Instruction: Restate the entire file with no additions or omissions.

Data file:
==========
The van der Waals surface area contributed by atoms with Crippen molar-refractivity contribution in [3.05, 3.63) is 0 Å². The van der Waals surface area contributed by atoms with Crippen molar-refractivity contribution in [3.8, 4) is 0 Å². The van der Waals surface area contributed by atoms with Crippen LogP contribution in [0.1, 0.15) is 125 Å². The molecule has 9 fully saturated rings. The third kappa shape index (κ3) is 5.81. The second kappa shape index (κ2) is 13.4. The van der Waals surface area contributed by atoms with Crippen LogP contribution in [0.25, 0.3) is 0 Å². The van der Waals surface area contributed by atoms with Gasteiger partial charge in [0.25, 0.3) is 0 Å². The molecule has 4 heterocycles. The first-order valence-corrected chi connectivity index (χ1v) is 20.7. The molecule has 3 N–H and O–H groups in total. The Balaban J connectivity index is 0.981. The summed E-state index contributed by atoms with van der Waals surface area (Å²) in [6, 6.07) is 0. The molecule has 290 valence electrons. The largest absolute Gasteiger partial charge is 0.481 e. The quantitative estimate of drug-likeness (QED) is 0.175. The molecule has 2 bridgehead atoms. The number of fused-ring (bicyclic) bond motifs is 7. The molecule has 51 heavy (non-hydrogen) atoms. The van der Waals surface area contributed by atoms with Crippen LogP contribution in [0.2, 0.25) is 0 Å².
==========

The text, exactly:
The van der Waals surface area contributed by atoms with Crippen molar-refractivity contribution in [3.05, 3.63) is 0 Å². The van der Waals surface area contributed by atoms with Crippen molar-refractivity contribution in [3.8, 4) is 0 Å². The van der Waals surface area contributed by atoms with Crippen LogP contribution in [0.1, 0.15) is 125 Å². The molecule has 9 fully saturated rings. The third kappa shape index (κ3) is 5.81. The second kappa shape index (κ2) is 13.4. The van der Waals surface area contributed by atoms with Crippen LogP contribution in [0.25, 0.3) is 0 Å². The van der Waals surface area contributed by atoms with Gasteiger partial charge in [0.25, 0.3) is 0 Å². The molecule has 4 heterocycles. The first-order valence-corrected chi connectivity index (χ1v) is 20.7. The molecule has 3 N–H and O–H groups in total. The Balaban J connectivity index is 0.981. The summed E-state index contributed by atoms with van der Waals surface area (Å²) in [6, 6.07) is 0. The molecule has 290 valence electrons. The largest absolute Gasteiger partial charge is 0.481 e. The quantitative estimate of drug-likeness (QED) is 0.175. The molecule has 2 bridgehead atoms. The number of fused-ring (bicyclic) bond motifs is 7. The molecule has 51 heavy (non-hydrogen) atoms. The van der Waals surface area contributed by atoms with Crippen LogP contribution in [0.2, 0.25) is 0 Å².